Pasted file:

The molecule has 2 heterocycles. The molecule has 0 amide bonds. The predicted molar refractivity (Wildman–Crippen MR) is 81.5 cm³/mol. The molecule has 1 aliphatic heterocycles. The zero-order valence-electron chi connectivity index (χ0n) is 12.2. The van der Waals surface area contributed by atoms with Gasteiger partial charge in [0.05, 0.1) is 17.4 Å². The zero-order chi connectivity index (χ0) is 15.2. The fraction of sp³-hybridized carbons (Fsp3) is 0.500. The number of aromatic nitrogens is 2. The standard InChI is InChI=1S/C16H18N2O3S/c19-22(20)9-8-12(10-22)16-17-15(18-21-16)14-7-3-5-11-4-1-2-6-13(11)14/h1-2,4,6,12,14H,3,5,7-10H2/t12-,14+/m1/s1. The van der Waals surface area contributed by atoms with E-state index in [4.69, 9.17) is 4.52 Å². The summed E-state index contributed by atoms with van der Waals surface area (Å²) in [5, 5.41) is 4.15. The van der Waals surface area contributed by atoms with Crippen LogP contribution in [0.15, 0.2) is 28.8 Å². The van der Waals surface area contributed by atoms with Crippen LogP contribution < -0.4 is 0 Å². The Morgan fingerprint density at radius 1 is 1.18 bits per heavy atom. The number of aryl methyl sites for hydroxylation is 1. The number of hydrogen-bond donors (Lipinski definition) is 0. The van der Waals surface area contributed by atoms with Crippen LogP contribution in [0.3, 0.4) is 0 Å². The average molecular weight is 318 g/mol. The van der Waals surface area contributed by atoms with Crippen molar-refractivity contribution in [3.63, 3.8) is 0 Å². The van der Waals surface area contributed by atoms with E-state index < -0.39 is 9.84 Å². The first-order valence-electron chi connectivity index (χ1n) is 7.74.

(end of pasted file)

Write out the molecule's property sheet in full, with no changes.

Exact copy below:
The molecule has 2 heterocycles. The molecule has 0 amide bonds. The predicted molar refractivity (Wildman–Crippen MR) is 81.5 cm³/mol. The molecule has 1 aliphatic heterocycles. The zero-order valence-electron chi connectivity index (χ0n) is 12.2. The van der Waals surface area contributed by atoms with Gasteiger partial charge in [0.05, 0.1) is 17.4 Å². The zero-order chi connectivity index (χ0) is 15.2. The fraction of sp³-hybridized carbons (Fsp3) is 0.500. The number of aromatic nitrogens is 2. The standard InChI is InChI=1S/C16H18N2O3S/c19-22(20)9-8-12(10-22)16-17-15(18-21-16)14-7-3-5-11-4-1-2-6-13(11)14/h1-2,4,6,12,14H,3,5,7-10H2/t12-,14+/m1/s1. The van der Waals surface area contributed by atoms with E-state index in [4.69, 9.17) is 4.52 Å². The summed E-state index contributed by atoms with van der Waals surface area (Å²) in [5, 5.41) is 4.15. The van der Waals surface area contributed by atoms with Crippen LogP contribution in [0.15, 0.2) is 28.8 Å². The van der Waals surface area contributed by atoms with Crippen LogP contribution < -0.4 is 0 Å². The Morgan fingerprint density at radius 1 is 1.18 bits per heavy atom. The number of aryl methyl sites for hydroxylation is 1. The number of hydrogen-bond donors (Lipinski definition) is 0. The van der Waals surface area contributed by atoms with Crippen LogP contribution in [0.3, 0.4) is 0 Å². The average molecular weight is 318 g/mol. The van der Waals surface area contributed by atoms with Crippen molar-refractivity contribution in [3.63, 3.8) is 0 Å². The van der Waals surface area contributed by atoms with E-state index < -0.39 is 9.84 Å². The first-order valence-electron chi connectivity index (χ1n) is 7.74.